Why cant we see the solar eclipse without eye protection?
Our eye have a lens in front of it..This focus the light on the retina.
The concentrated light+UV rays from Sun will burn the retina and make permanent damage to your eye,.During eclipse except the time of totality as light intensity reduces our Iris(Aperture like opening) opens more and allow more light to get in..You will not much pain but later you will feel the damage.
picture credit thebomepost.com.
Looking at the Sun with the naked eye will cause permanent damage to the retina which can cause temporary or permanent blindness.
If the eye is exposed to direct sunlight irreversible damage can occur within seconds. As the retina has no pain receptors the damage will also be painless.
Sunlight contains a fair amount of infra-red light. This heats up the retina which can lead to burning.
Worse still, the intensity os sunlight is such that it overloads the light sensitive cells in the retina. This releases large quantities of free radicals, including oxygen. These free radicals can damage and kill the cells in the retina, causing permanent damage.
All solar eclipses are partial eclipses for most or all of their duration. A partial eclipse is when the Moon only covers part of the Sun's bright surface which is called the photosphere. Even if only a small amount of the photosphere is visible, eye damage can still occur.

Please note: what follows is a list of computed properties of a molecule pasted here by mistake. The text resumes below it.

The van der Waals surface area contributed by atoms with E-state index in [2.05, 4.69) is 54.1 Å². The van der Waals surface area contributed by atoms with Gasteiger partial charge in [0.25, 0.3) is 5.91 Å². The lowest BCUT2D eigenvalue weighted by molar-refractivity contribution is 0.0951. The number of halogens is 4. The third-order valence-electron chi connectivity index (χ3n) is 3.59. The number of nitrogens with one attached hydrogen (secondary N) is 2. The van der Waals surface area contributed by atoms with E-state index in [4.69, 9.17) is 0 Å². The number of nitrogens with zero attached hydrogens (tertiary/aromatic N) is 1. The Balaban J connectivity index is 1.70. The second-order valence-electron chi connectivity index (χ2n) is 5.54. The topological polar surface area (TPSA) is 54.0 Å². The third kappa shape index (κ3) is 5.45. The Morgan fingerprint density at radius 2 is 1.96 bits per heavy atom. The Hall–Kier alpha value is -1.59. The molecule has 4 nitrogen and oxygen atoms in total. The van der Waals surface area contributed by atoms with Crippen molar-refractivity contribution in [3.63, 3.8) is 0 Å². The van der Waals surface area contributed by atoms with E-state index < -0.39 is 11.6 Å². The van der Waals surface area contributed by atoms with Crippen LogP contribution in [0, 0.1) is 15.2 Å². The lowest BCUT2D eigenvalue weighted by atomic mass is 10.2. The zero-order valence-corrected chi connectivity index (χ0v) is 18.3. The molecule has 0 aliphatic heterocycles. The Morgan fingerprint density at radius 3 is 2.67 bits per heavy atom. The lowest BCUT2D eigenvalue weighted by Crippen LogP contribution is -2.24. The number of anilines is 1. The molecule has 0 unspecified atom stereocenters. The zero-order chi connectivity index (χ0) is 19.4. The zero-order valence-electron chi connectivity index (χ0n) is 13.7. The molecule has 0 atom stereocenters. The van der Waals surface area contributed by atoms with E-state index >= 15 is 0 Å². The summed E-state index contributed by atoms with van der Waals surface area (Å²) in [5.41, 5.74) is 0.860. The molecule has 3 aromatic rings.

The Sun can be viewed safely by reflecting its image onto a white surface. A small hole in a piece of card can be used, or purchase an inexpensive solarscope.
The only way the Sun can be viewed directly with the naked eye or through binoculars, a camera lens or a telescope is by using a solar filter which reduces the Sun's brightness by a factor of over a million. Eclipse glasses use such filters.
If you are able to see a total eclipse, it is safe to view the Sun, even through a lens, when the Moon completely covers the photosphere. This is after the first diamond ring disappears until the second diamond ring starts to appear. In fact during totality you must view the Sun without eye protection otherwise you will miss one of the most beautiful natural events.
I have seen 10 total solar eclipses and I am looking forward to the next one on 2 July 2019 in the South Pacific or Chile. The image is of the total eclipse of 22 July 2009 on a cruise ship South East of Japan.